Dictionary of National Biography, 1885-1900/Von Holst, Theodor

719596Dictionary of National Biography, 1885-1900, Volume 58 — Von Holst, Theodor1899Campbell Dodgson

VON HOLST, THEODOR (1810–1844), historical painter, the son of a teacher of music of Livonian descent, was born in London on 3 Sept. 1810. At an early age he was admitted a student at the Royal Academy, where he attracted the notice of Sir Thomas Lawrence, who bought some of his drawings. But the artist who influenced him most was Fuseli, whose pupil he became and whose peculiarities he copied and exaggerated. He sent his first picture to the Royal Academy in 1827, and continued to exhibit there and at the British Institution till the year of his death. His subjects were either taken from literature, Dante, Shakespeare, Scott, and especially Goethe, or inventions of his own with melodramatic titles. His principal works were ‘The Drinking Scene in Faust,’ ‘The Apparition to the second Lord Lyttelton,’ and ‘The Raising of Jairus's daughter’ (engraved), for which the directors of the British Institution awarded him a prize of fifty guineas in 1841. He was gifted with a talent for drawing and a fine sense of colour, but it was the universal opinion of critics that he was spoilt by ill-advised adulation, and that his powers were wasted on the gloomy and romantic subjects which he chose to paint. He illustrated an edition of ‘Frankenstein,’ by Mary Wollstonecraft Shelley, published in 1831. He died at 2 Percy Street, Bedford Square, on 12 Feb. 1844.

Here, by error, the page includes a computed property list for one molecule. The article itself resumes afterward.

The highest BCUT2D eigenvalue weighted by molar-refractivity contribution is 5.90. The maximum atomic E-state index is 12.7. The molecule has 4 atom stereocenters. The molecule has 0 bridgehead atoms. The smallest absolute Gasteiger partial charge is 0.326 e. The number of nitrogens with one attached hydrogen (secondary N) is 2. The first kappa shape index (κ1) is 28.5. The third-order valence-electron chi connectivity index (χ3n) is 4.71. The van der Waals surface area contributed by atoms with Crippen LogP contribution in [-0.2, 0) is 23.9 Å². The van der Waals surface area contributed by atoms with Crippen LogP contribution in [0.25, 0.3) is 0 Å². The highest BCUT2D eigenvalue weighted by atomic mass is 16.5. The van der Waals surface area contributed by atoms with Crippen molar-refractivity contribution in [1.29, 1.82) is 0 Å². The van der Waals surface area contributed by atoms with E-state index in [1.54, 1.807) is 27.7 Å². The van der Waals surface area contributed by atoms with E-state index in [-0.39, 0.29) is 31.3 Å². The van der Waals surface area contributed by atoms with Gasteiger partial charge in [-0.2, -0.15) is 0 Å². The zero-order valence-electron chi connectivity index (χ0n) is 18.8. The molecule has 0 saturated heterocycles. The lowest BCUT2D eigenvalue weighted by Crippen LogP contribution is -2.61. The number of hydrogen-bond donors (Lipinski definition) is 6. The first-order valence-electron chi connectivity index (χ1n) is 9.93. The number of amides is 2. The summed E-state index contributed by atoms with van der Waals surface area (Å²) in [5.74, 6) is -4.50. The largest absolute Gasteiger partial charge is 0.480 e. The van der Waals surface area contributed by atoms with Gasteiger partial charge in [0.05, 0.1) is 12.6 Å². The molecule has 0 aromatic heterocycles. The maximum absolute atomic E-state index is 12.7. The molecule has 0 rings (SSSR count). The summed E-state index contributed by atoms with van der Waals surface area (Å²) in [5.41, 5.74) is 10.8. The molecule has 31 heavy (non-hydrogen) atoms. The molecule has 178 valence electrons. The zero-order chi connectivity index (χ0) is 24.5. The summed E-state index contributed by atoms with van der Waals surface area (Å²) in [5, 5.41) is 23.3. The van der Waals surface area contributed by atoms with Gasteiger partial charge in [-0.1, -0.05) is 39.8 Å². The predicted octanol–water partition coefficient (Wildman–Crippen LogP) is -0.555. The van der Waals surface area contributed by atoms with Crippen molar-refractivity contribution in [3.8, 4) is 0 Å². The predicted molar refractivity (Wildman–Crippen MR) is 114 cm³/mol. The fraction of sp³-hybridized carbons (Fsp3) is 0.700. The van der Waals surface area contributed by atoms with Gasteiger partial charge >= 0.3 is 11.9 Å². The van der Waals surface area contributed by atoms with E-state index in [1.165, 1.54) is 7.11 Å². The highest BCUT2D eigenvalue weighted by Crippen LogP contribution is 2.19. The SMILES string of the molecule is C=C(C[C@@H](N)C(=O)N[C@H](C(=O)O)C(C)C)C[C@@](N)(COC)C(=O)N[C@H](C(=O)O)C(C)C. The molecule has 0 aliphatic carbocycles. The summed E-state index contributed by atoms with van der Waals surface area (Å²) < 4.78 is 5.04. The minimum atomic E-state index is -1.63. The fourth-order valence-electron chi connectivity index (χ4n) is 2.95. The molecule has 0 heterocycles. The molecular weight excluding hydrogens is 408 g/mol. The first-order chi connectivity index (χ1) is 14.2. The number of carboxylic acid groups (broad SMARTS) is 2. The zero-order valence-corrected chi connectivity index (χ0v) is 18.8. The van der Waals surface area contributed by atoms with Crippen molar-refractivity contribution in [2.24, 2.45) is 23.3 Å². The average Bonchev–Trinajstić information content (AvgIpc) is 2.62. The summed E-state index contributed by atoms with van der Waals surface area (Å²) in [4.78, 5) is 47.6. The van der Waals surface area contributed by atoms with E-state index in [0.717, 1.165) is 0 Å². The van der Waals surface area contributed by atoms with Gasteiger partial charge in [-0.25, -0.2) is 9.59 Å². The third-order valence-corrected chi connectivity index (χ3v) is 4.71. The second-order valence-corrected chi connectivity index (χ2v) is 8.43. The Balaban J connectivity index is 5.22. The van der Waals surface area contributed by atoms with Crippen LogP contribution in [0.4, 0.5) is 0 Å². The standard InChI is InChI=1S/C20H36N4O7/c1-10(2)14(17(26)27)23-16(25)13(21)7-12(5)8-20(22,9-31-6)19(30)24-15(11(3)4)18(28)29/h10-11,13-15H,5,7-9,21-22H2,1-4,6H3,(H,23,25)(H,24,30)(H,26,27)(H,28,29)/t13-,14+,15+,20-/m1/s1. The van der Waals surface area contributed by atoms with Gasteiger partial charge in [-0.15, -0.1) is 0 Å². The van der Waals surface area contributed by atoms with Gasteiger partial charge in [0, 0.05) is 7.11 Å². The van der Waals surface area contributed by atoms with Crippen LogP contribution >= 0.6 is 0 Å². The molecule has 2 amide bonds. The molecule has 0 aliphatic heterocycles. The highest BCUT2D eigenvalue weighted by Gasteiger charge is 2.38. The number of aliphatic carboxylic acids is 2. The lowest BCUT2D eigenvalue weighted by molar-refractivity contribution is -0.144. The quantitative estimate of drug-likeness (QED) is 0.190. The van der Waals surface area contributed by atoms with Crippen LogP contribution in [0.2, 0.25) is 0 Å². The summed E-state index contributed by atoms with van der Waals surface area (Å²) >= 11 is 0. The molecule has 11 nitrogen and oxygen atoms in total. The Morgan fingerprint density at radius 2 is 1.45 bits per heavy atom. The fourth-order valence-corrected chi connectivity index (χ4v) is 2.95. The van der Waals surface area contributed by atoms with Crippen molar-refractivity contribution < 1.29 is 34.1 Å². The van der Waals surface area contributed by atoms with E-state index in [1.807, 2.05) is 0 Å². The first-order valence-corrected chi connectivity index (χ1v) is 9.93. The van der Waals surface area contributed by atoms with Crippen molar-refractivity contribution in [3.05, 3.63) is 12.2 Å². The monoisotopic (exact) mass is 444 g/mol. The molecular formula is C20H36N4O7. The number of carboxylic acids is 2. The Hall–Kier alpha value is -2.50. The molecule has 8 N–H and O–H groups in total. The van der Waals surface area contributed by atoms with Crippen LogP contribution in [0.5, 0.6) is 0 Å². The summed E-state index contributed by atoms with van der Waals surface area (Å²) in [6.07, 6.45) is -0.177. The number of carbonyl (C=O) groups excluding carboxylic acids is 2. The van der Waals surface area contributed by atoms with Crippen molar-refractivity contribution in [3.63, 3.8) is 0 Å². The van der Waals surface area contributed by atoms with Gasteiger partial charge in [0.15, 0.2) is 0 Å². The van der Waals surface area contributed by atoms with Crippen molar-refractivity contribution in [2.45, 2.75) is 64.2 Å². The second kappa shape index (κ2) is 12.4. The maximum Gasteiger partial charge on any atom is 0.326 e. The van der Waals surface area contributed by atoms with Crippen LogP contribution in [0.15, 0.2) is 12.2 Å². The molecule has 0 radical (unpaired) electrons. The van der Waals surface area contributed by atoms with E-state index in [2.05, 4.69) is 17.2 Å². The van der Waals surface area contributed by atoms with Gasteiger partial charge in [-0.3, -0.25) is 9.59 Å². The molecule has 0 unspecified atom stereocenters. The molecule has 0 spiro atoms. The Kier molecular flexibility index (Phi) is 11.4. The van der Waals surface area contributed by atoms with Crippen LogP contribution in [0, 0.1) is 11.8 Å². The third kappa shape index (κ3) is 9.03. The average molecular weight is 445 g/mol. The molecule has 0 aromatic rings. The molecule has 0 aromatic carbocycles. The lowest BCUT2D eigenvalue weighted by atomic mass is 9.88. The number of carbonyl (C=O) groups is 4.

[Redgrave's Dict. of Artists; Athenæum, 1844, pp. 321, 701; Art Union, 1844, p. 87.]

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